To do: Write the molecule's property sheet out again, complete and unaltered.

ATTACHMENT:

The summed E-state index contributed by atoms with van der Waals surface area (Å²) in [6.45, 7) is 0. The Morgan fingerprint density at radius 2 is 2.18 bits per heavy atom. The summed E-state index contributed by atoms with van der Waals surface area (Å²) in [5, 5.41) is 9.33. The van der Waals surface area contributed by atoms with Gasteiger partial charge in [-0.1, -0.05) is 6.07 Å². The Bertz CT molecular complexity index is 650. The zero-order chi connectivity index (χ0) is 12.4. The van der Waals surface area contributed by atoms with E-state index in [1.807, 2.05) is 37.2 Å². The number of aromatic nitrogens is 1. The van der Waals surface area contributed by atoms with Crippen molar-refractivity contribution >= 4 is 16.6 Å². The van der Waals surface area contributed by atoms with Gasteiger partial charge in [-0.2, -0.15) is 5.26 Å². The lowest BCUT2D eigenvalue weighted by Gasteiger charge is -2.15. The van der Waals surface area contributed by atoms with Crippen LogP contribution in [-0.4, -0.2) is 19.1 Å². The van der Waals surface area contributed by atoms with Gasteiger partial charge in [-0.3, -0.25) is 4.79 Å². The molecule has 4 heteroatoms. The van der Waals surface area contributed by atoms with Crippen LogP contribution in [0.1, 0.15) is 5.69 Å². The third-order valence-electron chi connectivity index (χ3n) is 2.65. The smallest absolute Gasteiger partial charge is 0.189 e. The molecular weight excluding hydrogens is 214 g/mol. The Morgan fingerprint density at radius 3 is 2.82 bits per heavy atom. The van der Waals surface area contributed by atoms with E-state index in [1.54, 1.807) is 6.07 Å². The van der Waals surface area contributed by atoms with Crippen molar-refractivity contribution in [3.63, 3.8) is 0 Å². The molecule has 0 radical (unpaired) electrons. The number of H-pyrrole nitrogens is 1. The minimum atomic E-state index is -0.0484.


The summed E-state index contributed by atoms with van der Waals surface area (Å²) in [6.45, 7) is 0. The Morgan fingerprint density at radius 2 is 2.18 bits per heavy atom. The summed E-state index contributed by atoms with van der Waals surface area (Å²) in [5, 5.41) is 9.33. The van der Waals surface area contributed by atoms with Gasteiger partial charge in [-0.1, -0.05) is 6.07 Å². The Bertz CT molecular complexity index is 650. The zero-order chi connectivity index (χ0) is 12.4. The van der Waals surface area contributed by atoms with E-state index in [1.807, 2.05) is 37.2 Å². The number of aromatic nitrogens is 1. The van der Waals surface area contributed by atoms with Crippen molar-refractivity contribution >= 4 is 16.6 Å². The van der Waals surface area contributed by atoms with Gasteiger partial charge in [-0.2, -0.15) is 5.26 Å². The lowest BCUT2D eigenvalue weighted by Gasteiger charge is -2.15. The van der Waals surface area contributed by atoms with Crippen LogP contribution in [-0.4, -0.2) is 19.1 Å². The van der Waals surface area contributed by atoms with Gasteiger partial charge in [-0.3, -0.25) is 4.79 Å². The molecule has 4 heteroatoms. The van der Waals surface area contributed by atoms with Crippen LogP contribution in [0.1, 0.15) is 5.69 Å². The third-order valence-electron chi connectivity index (χ3n) is 2.65. The smallest absolute Gasteiger partial charge is 0.189 e. The molecular weight excluding hydrogens is 214 g/mol. The Morgan fingerprint density at radius 3 is 2.82 bits per heavy atom. The van der Waals surface area contributed by atoms with E-state index in [1.54, 1.807) is 6.07 Å². The van der Waals surface area contributed by atoms with Crippen molar-refractivity contribution in [3.63, 3.8) is 0 Å². The molecule has 0 radical (unpaired) electrons. The number of H-pyrrole nitrogens is 1. The minimum atomic E-state index is -0.0484.